The Pizza Insider: February 2014

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Thursday, February 27, 2014

3 Big Marketing Mistakes--and How to Fix Them


This week, The Pizza Insider turns to Linda Duke, owner of Duke Marketing, PMQ’s resident marketing maven, and author of Recipes for Restaurateurs, for advice on potential marketing mistakes and how you can easily bring new customers—and increased sales—through the door by giving away something you make every day.

1.     What are three marketing mistakes currently being made by most pizzeria operators? 

a.    Not getting out of their stores to generate sales.
b.    Not being actively involved with their business on a day-to-day basis.
c.    Not spending any money or food cost to promote their brand.

2.     What are three proven ways to bring more customers through the door?

a.     Get out into the community with pizza and menus to drop them off at large businesses and generate large sales.
b.    Get more involved in your restaurant and motivate your crew to be more involved and provide great service.
c.     Always be marketing---take pizza to area businesses, post photos and engage guests on Facebook, and get creative with original promotions.

3. What percentage of profit should be put back into marketing each month, and where is the most valuable place to spend it?  

Operators should plan to spend at least 2% of their gross sales on marketing. Many will find that they spend less than 1%, and that is a mistake with so much competition today. The most valuable place to spend marketing money is with food—taking pizzas to generate news at TV and radio stations, generating catering sales and large to-go orders all by dropping off pizza! Get your food into people’s mouths!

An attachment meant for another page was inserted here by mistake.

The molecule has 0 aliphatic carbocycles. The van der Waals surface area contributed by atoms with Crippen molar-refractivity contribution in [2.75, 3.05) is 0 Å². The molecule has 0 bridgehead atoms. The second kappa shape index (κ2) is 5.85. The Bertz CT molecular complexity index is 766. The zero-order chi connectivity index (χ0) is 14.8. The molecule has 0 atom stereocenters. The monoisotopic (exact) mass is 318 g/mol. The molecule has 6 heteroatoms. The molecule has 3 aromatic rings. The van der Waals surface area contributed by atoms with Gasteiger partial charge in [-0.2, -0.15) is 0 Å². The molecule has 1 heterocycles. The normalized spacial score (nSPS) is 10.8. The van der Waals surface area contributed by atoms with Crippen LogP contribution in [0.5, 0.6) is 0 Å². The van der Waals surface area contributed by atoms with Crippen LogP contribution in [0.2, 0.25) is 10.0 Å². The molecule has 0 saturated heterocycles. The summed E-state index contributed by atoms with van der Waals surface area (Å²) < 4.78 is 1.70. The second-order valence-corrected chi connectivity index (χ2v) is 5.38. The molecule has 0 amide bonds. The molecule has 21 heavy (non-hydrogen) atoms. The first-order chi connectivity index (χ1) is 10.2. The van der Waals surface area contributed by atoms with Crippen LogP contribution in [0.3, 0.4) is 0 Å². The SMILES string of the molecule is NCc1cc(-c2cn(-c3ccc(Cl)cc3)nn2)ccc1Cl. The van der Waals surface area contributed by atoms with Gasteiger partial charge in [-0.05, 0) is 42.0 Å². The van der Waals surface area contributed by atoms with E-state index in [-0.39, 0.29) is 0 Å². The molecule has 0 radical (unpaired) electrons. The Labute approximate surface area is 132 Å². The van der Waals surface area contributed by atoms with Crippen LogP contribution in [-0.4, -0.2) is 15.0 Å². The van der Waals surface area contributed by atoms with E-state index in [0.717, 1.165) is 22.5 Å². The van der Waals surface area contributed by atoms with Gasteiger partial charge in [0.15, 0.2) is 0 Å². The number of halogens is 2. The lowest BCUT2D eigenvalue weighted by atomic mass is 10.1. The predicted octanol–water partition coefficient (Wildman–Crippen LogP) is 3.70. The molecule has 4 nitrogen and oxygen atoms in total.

4. Can you give an example of a great marketing promotion that brought in a lot of business?

Giving the First 100 Guests Free Pizza for a Year at a grand opening and again on their anniversary. Guests love to eat for free, and the promotion should be advertised on radio, newspaper and Facebook-social channels. The first 100 guests share their prize and spread the word.

Thursday, February 20, 2014

5 Online Ordering Tips from Stan Garber

Are you currently utilizing online ordering in your pizzeria?

This week, The Pizza Insider asks Stan Garber, partner at ONOSYS Online Ordering, about the latest advances in online ordering as well as his tips and advice for promoting it.


1. What are some of the latest advances in online ordering?
Mobile. It’s by far the biggest growth area that we’ve seen in 2013. Over 50% of Americans now have access to a smartphone and those customers have no hesitation in placing orders. Our customers are seeing mobile orders make up 20-30% of their total online ordering sales. That’s enormous growth from only a few percent in 2012.